Securing Your Network
how long their passwords must be, the complexity of the password (alphanumeric,
capital letters, or symbols), whether users can reuse previously used passwords, and
so forth. At a minimum, consider these suggestions for password policies:
Require users (through network password policy settings) to change
their main network password every 90 to 180 days. (Actually, 30 days
is a common recommendation, but this might be too frequent in most
Set the reuse policy so that passwords cannot be reused for at least a year.
Require passwords that are at least eight characters long. For case-insensitive
passwords that do not allow special characters, this yields potentially 36
possible permutations, or almost 3 trillion possibilities. And if the network
operating system uses case-sensitive passwords, the possibilities are much
(218 trillion). For systems that allow special characters to be part of
the password (characters like a space, comma, period, asterisk, and so forth),
the number of possible combinations is even higher still.
Even 2 billion possible combinations for passwords is a lot. If crackers were able to try one
password a second, they would need to spend 63 years to try that many permutations. Or, with an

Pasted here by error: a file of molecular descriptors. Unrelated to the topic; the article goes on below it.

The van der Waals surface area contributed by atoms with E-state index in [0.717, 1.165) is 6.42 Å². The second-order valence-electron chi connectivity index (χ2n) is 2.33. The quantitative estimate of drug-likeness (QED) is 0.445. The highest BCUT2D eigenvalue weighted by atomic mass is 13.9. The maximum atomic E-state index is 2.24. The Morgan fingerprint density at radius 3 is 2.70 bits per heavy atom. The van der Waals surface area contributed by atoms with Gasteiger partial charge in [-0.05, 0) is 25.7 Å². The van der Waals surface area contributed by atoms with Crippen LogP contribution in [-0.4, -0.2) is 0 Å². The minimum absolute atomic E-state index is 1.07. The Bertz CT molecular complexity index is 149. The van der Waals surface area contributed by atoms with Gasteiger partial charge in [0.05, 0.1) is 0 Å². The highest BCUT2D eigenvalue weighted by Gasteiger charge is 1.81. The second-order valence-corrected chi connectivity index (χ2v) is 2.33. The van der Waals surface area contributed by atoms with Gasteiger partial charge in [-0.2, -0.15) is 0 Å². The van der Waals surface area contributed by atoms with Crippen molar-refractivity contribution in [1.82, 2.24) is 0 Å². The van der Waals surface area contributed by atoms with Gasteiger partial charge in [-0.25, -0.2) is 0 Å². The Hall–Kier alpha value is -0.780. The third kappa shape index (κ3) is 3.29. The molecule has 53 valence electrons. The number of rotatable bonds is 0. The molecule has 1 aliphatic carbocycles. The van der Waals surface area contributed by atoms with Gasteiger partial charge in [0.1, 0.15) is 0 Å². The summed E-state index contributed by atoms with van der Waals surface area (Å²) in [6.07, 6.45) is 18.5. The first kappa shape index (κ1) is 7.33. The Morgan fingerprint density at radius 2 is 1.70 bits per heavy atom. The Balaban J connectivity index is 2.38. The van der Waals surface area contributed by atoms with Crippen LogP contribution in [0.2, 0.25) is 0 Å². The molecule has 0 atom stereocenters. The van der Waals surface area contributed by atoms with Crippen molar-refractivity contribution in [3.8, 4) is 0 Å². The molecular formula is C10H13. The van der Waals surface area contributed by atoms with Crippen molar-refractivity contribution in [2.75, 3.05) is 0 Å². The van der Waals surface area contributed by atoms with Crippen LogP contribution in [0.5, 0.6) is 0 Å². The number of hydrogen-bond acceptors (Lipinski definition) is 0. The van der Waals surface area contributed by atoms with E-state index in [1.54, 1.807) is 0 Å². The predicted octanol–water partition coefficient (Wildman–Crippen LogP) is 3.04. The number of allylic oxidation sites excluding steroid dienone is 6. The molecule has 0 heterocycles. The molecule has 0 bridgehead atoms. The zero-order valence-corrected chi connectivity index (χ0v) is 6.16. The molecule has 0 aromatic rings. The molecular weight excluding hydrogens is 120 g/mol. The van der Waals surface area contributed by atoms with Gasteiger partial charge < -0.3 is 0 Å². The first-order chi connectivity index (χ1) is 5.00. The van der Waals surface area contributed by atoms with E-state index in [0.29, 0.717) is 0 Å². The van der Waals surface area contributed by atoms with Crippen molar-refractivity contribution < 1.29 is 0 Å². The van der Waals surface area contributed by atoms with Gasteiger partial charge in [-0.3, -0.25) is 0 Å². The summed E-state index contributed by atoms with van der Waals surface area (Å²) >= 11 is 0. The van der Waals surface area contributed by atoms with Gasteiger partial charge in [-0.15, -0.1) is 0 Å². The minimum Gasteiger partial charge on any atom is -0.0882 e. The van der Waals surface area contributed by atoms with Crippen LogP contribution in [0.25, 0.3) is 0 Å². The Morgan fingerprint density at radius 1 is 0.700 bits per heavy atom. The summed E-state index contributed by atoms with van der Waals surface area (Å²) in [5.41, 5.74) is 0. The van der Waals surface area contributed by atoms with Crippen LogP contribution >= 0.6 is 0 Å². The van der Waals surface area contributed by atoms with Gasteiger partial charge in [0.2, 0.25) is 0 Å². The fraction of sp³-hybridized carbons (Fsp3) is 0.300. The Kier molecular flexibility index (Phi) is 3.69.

optimized program that can try 5 million possibilities a second, it would take about a year to crack
an eight-character mixed-case password using brute force.
Encourage users to create passwords that are not words in any language or, if
they are words, that they have numbers and other nonalphanumeric characters
inserted somewhere in the word, so a "dictionary attack" won't easily work.
(Many password-cracking programs rely on dictionaries of common words
and names to reduce dramatically the number of possibilities they need to try.)
Also, for networks that support mixed-case passwords, encourage users to use
Make sure that you turn on any policies that monitor for and deal with
people entering in wrong passwords. Often called intruder detection, this type
of policy watches for incorrect password attempts. If too many attempts
occur within a set period of time, the system can lock out the user account,
preventing further attempts. I usually set this type of feature to lock an
account any time five incorrect passwords are entered within an hour, and
then lock the account until it's reset by the administrator. This way, if users
enter a large number of incorrect passwords, they will need to talk with the
administrator to reopen the account. Usually, this occurs when users forgot
their passwords, but someone else may be trying to guess passwords, so it
deserves to be examined.